So if you want bigger biceps, the best way to get them is to train them directly. For athletic performance it’s not strictly necessary in most situation unless you notice your biceps to be a restriction on performance. But what about normal people? You go to the gym to be in better shape and have some real world strength but don’t care about athletic performance or how big your arms are. Is bicep training useful for you? 

Man doing a bicep curl

Suggested: How many sets for optimal bicep growth?

If you want to build some useful real world strength but don’t care about looks, using your time to do compound exercises for your upper body will yield more time efficient result. You won’t see the muscle growth like with direct isolation exercises but it will improve the strength and endurance. 

Compound exercises are exercises that move more than one joint at the same time. Isolation exercises only move one joint at the same time. Compound exercises use more muscle mass at the same time which means you can move more weight and build more strength. Often these movements are done in a way that focusses more on building strength and less on building muscle. Also, the way you perform the exercises often means it’s suboptimal for biceps growth. 

Compound exercises are the way you usually use your strength in the real world. You pick up a heavy box from the floor, pull something towards you or jump on something. Almost nothing you do in daily life requires just the use of a single muscle. Training a single muscle in isolation will make it stronger but if the surrounding muscles aren’t any stronger, you can’t really use that strength.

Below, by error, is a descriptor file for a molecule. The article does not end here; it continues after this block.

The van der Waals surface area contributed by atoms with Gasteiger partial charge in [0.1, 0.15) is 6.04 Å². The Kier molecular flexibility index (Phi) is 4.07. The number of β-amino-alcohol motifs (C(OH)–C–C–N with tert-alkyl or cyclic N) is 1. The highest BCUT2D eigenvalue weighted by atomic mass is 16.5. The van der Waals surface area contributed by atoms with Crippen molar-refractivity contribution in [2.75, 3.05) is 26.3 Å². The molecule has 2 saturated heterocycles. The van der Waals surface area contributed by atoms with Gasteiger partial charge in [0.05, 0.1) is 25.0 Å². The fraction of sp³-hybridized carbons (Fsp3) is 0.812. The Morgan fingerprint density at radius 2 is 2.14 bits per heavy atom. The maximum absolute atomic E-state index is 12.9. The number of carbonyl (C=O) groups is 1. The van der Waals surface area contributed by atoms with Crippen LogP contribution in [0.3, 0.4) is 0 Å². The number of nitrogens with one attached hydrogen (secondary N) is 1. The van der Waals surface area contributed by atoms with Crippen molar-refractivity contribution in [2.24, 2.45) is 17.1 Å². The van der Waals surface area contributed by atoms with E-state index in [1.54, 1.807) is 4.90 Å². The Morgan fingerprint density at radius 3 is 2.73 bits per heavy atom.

Examples of compound exercises that use the biceps as one of the muscles are; Pull-ups, bent over rows, face pulls, one arm rows. 

Again, just like with athletic performance, there might be a point where your biceps are the limiting factor to performing one of the exercises above. If that is the case and you want to get stronger, training the biceps in isolation will help you improve your weak points and improve your overall strength. 

Is Training Biceps Directly Bad? 

So compound exercises are the way to go for athletic performance and real world strength. But if you just like to work out your biceps, does this hurt anything or cause problems? 

Woman flexing bicep

In most cases, training your biceps directly with isolation exercises doesn’t hurt anything or have any drawbacks. Your biceps will be a bit bigger and stronger and your arms fill out the sleeves of your shirt a bit more. As long as you keep the isolation movements to a normal level, there isn’t much that can go wrong with this. 

If you go overboard with the direct exercises, it could start impeding the recovery for the compound exercises. Overuse injuries could also become a problem.

Also, for some sports where speed is very important, the extra weight on your arms could actually slow you down a little bit. This is probably offset by the extra strength and endurance but in extreme cases it could be a problem. 

If aesthetics really aren’t a goal (they are for most people even if they don’t want huge arms), the extra exercises just take up time, energy and recovery capacity you could use for other things. However, just adding one or two isolation exercises after a workout doesn’t take much time or recovery capacity. 

Bicep Training Resources

If you want to know more about how to train your biceps, here are the links to a few posts that might be helpful.

Is Training Biceps Twice a Week Enough?

Is Training Biceps Every Day OK?